This Champions Classic gives us the greatest opening night in the history of college basketball

NEW YORK -- The idea behind the Champions Classic was simple: get four of the nation's best and most consistently great college basketball programs, put them under one roof and conduct a doubleheader that will generate early interest in this sport that starts each November but is often overshadowed by football.

The logic was solid.

But could anybody have imagined this? And by this, what I mean is a night when the Champions Classic actually happens on the opening day of the season -- it didn't used to, if you didn't know -- and with the top four teams in the preseason Associated Press Top 25 poll all in the same building. And with the No. 1 team playing the No. 2 team. And with the No. 3 team playing the No. 4 team. And with four Naismith Memorial Hall of Fame coaches, all of whom have won national championships, roaming the sideline?

Could anybody have imagined that?

Does it get any better than that?

"I don't think you can script it much better than that," Kansas coach Bill Self told me late Monday after arriving here in New York, where his third-ranked Jayhawks will play fourth-ranked Duke in the opening game of the Champions Classic inside Madison Square Garden. "There will be a lot of teams playing across America, obviously. But it will be showcased here at Madison Square Garden more so than anywhere else."

The college basketball season starts Tuesday -- technically at noon ET when Baylor, Middle Tennessee and Lamar host games that won't register much nationally, if at all. But things will get super-good quickly. And what we'll ultimately experience is an unprecedented night in what will eventually become an unprecedented week.

Let me explain.

Never before, since the Associated Press poll began ranking college basketball teams in 1948, has No. 1 played No. 2 on the opening day of the season. But that'll change around 9:30 ET when No. 1 Michigan State plays No. 2 Kentucky in the second game of the Champions Classic. And considering No. 1 LSU is playing No. 2 Alabama in college football on Saturday, what we'll do over the next five days is experience the first time in history that No. 1 and No. 2 will play each other in both college basketball and college football in the same week.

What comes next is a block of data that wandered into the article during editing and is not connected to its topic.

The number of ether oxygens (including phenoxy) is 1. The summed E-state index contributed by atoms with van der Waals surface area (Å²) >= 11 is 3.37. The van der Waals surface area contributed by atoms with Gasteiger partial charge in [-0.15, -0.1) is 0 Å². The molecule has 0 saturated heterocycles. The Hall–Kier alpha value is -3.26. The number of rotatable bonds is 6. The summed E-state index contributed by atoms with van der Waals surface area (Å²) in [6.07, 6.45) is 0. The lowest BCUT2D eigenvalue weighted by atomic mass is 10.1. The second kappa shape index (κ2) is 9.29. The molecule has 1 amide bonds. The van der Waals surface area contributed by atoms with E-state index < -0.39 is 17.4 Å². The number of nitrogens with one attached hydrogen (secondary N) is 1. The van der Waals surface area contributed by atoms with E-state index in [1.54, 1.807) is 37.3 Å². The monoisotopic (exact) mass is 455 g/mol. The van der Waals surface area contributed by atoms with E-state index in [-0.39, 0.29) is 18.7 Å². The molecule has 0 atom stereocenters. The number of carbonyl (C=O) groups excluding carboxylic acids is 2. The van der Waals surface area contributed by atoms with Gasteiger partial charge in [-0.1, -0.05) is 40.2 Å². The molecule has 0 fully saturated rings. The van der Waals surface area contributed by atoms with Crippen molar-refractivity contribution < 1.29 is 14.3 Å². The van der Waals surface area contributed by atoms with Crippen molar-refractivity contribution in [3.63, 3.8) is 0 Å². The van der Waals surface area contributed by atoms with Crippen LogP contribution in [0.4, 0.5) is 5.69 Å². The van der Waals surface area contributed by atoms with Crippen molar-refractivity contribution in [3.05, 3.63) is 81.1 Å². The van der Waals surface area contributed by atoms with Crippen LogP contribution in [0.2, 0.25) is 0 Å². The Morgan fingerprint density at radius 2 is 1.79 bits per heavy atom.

Are you fired up yet or are you fired up yet?

To be clear, the Champions Classic has been great before and, honestly, every year without exception since it started in 2011. It gave us No. 1 vs. No. 2, and No. 4 vs. No. 5, in 2013. It gave us No. 1 vs. No. 2, and No. 4 vs. No. 7, in 2017. It gave us Zion Williamson last season. And that was fun for everybody but UK.

But we've never had this.

Is Zion, or anybody like Zion, here?

No.

In fact, there might not be an eventual top-10 pick in the 2020 NBA Draft in this season's Champions Classic -- which is odd and unusual considering last year there were three. (Year before that, there were four. Year before that, there were three. Year before that, there were two. Year before that, there were four. Year before that, there were four.) But it also might be a theme of this season considering the preseason No. 1, Tom Izzo's Michigan State Spartans, probably don't have a future first-round pick on its roster.

Can you win it all without a first-round pick?

MSU will soon find out, probably.

Either way, the Spartans' pursuit of Izzo's second national title, exactly 20 years after Mateen Cleaves helped him get his first, begins Tuesday night. It's No. 3 Kansas vs. No. 4 Duke followed by No. 1 Michigan State vs. No. 2 Kentucky in a doubleheader inside what's commonly called the world's most famous arena.

The 2019 Champions Classic is an unprecedented gift.

I can't wait to open it.

CBS Sports Insider

Gary Parrish is an award-winning college basketball columnist and television analyst for CBS Sports who also hosts the highest-rated afternoon drive radio show in Memphis, where he lives with his wife... Full Bio

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